16 Albums of 2016 Part 1 (#16-9)
Even before we knew 2016 would be the tragic and eventful year it was already one of pointed artistic and musical responses. Police brutality and racial injustice are nothing new, but our consciousness and ability to talk about it has both increased and escalated to a new level of conflict, especially in light of the campaign for the USA's now president-elect. And as the whole world seems to be choosing hatred and discrimination over care for our planet, we've lost an especially high number of inspirational icons and artists. For many of us, the music of this year has produced the only visible (audible) glimmer of light in the midst of many seemingly hopeless unknowns.
A couple notes to get us started - this is the first year I've had such an early deadline for songs/albums I'm considering. While in years past I would include an album dropped in late December, this year I'm only considering complete LPs released between January 1st and December 1st. That way I can write this blog with a little less stress about giving enough of a listen to some hot LP dropped yesterday. I've also decided to break this list into two parts to make it a little more manageable. And with all of that out of the way, here are the first 8 of 16 albums that have helped lead me through the processes of grief, celebration, protest, and deep thinking in 2016.
#16 The Suffers - The Suffers
Easily one of my favourite new bands this year, The Suffers' debut LP is bright, energetic, soulful, and there's not a single dud on it. Whether you have the chance to see them live, or just blast the album over speakers in your living room, every member and section commands your attention without competing for it. Their lead woman, Kam Franklin, has so much charisma and attitude, matched only by her blaring horn section. Nearly. Oh hey, and three of my stand-out tracks happen to be what they perform for their smile-inducing Tiny Desk Concert! ...But also check out "Make Some Room" and the rest of the album while you're at it.
#15 Moon Shaped Pool - Radiohead
Although I had a lot of anticipation around the release of Radiohead's latest LP, it took a few listens for me to really fall in love. With every record they release, Radiohead manages to play with such different sounds and yet always create similar deeply moving melodies and soundscapes. Along with many electronic tools and effects, Moon Shaped Pool plays with a much richer orchestral instrumentation than their last several records. But ultimately what convinced me was Yorke's own voice, consistently dripping with emotional honesty whether I understand his words or not. Album highlights are "Burn the Witch," "Glass Eyes," and the last two songs on the album, "Present Tense," (which is embedded below) and "True Love Waits."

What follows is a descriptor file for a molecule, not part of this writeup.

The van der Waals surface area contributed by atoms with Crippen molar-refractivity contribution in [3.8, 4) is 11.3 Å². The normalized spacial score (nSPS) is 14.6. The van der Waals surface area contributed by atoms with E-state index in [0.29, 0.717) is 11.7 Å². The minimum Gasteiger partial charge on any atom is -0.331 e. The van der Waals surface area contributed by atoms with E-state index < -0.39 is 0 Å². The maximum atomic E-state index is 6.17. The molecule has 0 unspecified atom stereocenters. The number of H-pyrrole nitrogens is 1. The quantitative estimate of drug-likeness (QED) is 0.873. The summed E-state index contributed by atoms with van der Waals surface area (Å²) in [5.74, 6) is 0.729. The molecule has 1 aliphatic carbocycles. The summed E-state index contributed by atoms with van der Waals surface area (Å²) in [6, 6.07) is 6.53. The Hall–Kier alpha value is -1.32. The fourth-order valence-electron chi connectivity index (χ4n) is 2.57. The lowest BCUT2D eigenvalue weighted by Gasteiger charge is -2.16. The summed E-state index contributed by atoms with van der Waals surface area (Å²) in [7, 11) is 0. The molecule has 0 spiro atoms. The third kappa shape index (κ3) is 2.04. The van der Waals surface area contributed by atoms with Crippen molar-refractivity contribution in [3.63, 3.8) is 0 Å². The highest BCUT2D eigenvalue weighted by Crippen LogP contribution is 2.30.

#14 Love Letter For Fire - Sam Beam & Jesca Hoop
A strong recommendation for anyone who loves The Civil Wars, since Love Letter for Fire is a collection of duets by two incredibly creative, talented, and often solo-performing songwriters. I've wanted Sam Beam of Iron & Wine to record more collaborations ever since first seeing him perform with his sister harmonizing at Sasquatch ten years ago, and this record is the answer to that prayer. Jesca Hoop is a new voice to me, but I especially enjoy her sense of humour and quirkiness when paired with often musically melancholic Beam. They balance each other out while adding layers of both harmony and depth to one another's songwriting. As much as I like their work separately, this collaborative album seems to be greater than the sum of its parts. I particularly like "Know the Wild that Wants You," "Soft Place to Land," and the rather odd "Chalk it up to Chi."
#13 Black America Again - Common